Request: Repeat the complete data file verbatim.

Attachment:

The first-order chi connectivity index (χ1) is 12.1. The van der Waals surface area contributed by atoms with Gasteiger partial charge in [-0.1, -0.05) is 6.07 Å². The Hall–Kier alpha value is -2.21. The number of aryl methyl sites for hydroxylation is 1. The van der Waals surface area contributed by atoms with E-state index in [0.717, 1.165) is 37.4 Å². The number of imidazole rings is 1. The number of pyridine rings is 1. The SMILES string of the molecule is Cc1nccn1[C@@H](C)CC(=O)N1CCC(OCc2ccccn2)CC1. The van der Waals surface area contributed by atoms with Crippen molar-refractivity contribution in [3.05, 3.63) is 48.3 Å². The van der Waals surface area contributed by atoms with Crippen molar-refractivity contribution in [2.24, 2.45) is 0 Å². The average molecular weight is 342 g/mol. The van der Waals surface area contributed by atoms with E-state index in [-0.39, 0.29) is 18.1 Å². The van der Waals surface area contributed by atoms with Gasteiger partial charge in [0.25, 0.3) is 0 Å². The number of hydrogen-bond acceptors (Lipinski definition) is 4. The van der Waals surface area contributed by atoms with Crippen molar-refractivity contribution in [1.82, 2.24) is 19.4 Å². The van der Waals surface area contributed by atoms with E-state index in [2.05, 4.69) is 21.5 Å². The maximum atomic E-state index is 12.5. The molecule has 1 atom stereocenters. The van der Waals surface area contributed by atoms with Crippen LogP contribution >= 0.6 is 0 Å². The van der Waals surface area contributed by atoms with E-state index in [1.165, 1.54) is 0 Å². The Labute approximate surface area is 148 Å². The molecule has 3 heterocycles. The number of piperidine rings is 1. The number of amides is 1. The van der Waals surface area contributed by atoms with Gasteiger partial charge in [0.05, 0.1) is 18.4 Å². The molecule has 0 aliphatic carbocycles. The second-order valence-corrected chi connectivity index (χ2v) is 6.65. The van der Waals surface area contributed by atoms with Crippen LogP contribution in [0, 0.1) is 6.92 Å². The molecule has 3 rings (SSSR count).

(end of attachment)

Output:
The first-order chi connectivity index (χ1) is 12.1. The van der Waals surface area contributed by atoms with Gasteiger partial charge in [-0.1, -0.05) is 6.07 Å². The Hall–Kier alpha value is -2.21. The number of aryl methyl sites for hydroxylation is 1. The van der Waals surface area contributed by atoms with E-state index in [0.717, 1.165) is 37.4 Å². The number of imidazole rings is 1. The number of pyridine rings is 1. The SMILES string of the molecule is Cc1nccn1[C@@H](C)CC(=O)N1CCC(OCc2ccccn2)CC1. The van der Waals surface area contributed by atoms with Crippen molar-refractivity contribution in [3.05, 3.63) is 48.3 Å². The van der Waals surface area contributed by atoms with Crippen molar-refractivity contribution in [2.24, 2.45) is 0 Å². The average molecular weight is 342 g/mol. The van der Waals surface area contributed by atoms with E-state index in [-0.39, 0.29) is 18.1 Å². The van der Waals surface area contributed by atoms with Gasteiger partial charge in [0.25, 0.3) is 0 Å². The number of hydrogen-bond acceptors (Lipinski definition) is 4. The van der Waals surface area contributed by atoms with Crippen molar-refractivity contribution in [1.82, 2.24) is 19.4 Å². The van der Waals surface area contributed by atoms with E-state index in [2.05, 4.69) is 21.5 Å². The maximum atomic E-state index is 12.5. The molecule has 1 atom stereocenters. The van der Waals surface area contributed by atoms with Crippen LogP contribution >= 0.6 is 0 Å². The van der Waals surface area contributed by atoms with E-state index in [1.165, 1.54) is 0 Å². The Labute approximate surface area is 148 Å². The molecule has 3 heterocycles. The number of piperidine rings is 1. The number of amides is 1. The van der Waals surface area contributed by atoms with Gasteiger partial charge in [0.05, 0.1) is 18.4 Å². The molecule has 0 aliphatic carbocycles. The second-order valence-corrected chi connectivity index (χ2v) is 6.65. The van der Waals surface area contributed by atoms with Crippen LogP contribution in [0, 0.1) is 6.92 Å². The molecule has 3 rings (SSSR count).